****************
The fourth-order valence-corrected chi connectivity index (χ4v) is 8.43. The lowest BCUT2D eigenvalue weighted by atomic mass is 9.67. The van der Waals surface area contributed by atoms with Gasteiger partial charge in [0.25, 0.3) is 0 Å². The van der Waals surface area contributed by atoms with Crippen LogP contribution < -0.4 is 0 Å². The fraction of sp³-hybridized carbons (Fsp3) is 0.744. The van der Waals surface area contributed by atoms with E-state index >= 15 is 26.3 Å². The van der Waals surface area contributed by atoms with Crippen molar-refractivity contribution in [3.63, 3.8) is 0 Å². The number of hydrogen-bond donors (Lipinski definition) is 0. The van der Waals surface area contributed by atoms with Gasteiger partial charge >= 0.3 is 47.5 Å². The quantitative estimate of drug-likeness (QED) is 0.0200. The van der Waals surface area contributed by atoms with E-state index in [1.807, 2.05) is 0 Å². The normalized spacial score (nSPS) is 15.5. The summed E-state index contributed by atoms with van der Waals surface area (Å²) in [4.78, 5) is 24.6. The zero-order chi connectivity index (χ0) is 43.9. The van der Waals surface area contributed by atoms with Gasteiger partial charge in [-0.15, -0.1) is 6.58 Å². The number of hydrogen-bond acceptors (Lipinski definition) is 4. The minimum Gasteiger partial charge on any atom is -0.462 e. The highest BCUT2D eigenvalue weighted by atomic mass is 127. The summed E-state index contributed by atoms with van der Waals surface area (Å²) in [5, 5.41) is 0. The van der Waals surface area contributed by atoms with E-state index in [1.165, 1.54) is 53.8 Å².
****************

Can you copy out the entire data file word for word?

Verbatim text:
The fourth-order valence-corrected chi connectivity index (χ4v) is 8.43. The lowest BCUT2D eigenvalue weighted by atomic mass is 9.67. The van der Waals surface area contributed by atoms with Gasteiger partial charge in [0.25, 0.3) is 0 Å². The van der Waals surface area contributed by atoms with Crippen LogP contribution < -0.4 is 0 Å². The fraction of sp³-hybridized carbons (Fsp3) is 0.744. The van der Waals surface area contributed by atoms with E-state index >= 15 is 26.3 Å². The van der Waals surface area contributed by atoms with Crippen molar-refractivity contribution in [3.63, 3.8) is 0 Å². The number of hydrogen-bond donors (Lipinski definition) is 0. The van der Waals surface area contributed by atoms with Gasteiger partial charge >= 0.3 is 47.5 Å². The quantitative estimate of drug-likeness (QED) is 0.0200. The van der Waals surface area contributed by atoms with E-state index in [1.807, 2.05) is 0 Å². The normalized spacial score (nSPS) is 15.5. The summed E-state index contributed by atoms with van der Waals surface area (Å²) in [4.78, 5) is 24.6. The zero-order chi connectivity index (χ0) is 43.9. The van der Waals surface area contributed by atoms with Gasteiger partial charge in [-0.15, -0.1) is 6.58 Å². The number of hydrogen-bond acceptors (Lipinski definition) is 4. The minimum Gasteiger partial charge on any atom is -0.462 e. The highest BCUT2D eigenvalue weighted by atomic mass is 127. The summed E-state index contributed by atoms with van der Waals surface area (Å²) in [5, 5.41) is 0. The van der Waals surface area contributed by atoms with E-state index in [1.165, 1.54) is 53.8 Å².